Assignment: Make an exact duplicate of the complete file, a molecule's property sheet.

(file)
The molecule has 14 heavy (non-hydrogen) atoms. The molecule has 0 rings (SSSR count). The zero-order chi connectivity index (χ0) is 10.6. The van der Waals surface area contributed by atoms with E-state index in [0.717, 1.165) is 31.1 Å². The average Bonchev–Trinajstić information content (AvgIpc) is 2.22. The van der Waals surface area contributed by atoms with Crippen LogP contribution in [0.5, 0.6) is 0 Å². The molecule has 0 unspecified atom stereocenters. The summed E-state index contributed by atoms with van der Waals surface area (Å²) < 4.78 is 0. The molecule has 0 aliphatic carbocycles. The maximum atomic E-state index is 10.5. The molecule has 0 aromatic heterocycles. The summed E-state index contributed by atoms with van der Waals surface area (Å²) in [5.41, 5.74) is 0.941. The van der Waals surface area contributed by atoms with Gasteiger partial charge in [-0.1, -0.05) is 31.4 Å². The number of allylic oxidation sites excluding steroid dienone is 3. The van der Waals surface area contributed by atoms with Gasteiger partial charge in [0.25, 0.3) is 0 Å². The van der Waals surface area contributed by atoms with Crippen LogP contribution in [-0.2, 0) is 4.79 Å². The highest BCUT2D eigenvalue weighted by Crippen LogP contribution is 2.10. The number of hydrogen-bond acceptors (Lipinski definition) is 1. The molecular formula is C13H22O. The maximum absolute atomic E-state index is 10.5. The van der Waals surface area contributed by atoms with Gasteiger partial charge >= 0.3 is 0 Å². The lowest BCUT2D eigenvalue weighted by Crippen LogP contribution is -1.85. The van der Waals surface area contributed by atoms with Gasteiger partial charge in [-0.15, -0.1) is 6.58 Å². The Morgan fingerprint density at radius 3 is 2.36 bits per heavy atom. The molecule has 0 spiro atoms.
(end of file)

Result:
The molecule has 14 heavy (non-hydrogen) atoms. The molecule has 0 rings (SSSR count). The zero-order chi connectivity index (χ0) is 10.6. The van der Waals surface area contributed by atoms with E-state index in [0.717, 1.165) is 31.1 Å². The average Bonchev–Trinajstić information content (AvgIpc) is 2.22. The van der Waals surface area contributed by atoms with Crippen LogP contribution in [0.5, 0.6) is 0 Å². The molecule has 0 unspecified atom stereocenters. The summed E-state index contributed by atoms with van der Waals surface area (Å²) < 4.78 is 0. The molecule has 0 aliphatic carbocycles. The maximum atomic E-state index is 10.5. The molecule has 0 aromatic heterocycles. The summed E-state index contributed by atoms with van der Waals surface area (Å²) in [5.41, 5.74) is 0.941. The van der Waals surface area contributed by atoms with Gasteiger partial charge in [-0.1, -0.05) is 31.4 Å². The number of allylic oxidation sites excluding steroid dienone is 3. The van der Waals surface area contributed by atoms with Gasteiger partial charge in [0.25, 0.3) is 0 Å². The van der Waals surface area contributed by atoms with Crippen LogP contribution in [-0.2, 0) is 4.79 Å². The highest BCUT2D eigenvalue weighted by Crippen LogP contribution is 2.10. The number of hydrogen-bond acceptors (Lipinski definition) is 1. The molecular formula is C13H22O. The maximum absolute atomic E-state index is 10.5. The van der Waals surface area contributed by atoms with Gasteiger partial charge >= 0.3 is 0 Å². The lowest BCUT2D eigenvalue weighted by Crippen LogP contribution is -1.85. The van der Waals surface area contributed by atoms with Gasteiger partial charge in [-0.15, -0.1) is 6.58 Å². The Morgan fingerprint density at radius 3 is 2.36 bits per heavy atom. The molecule has 0 spiro atoms.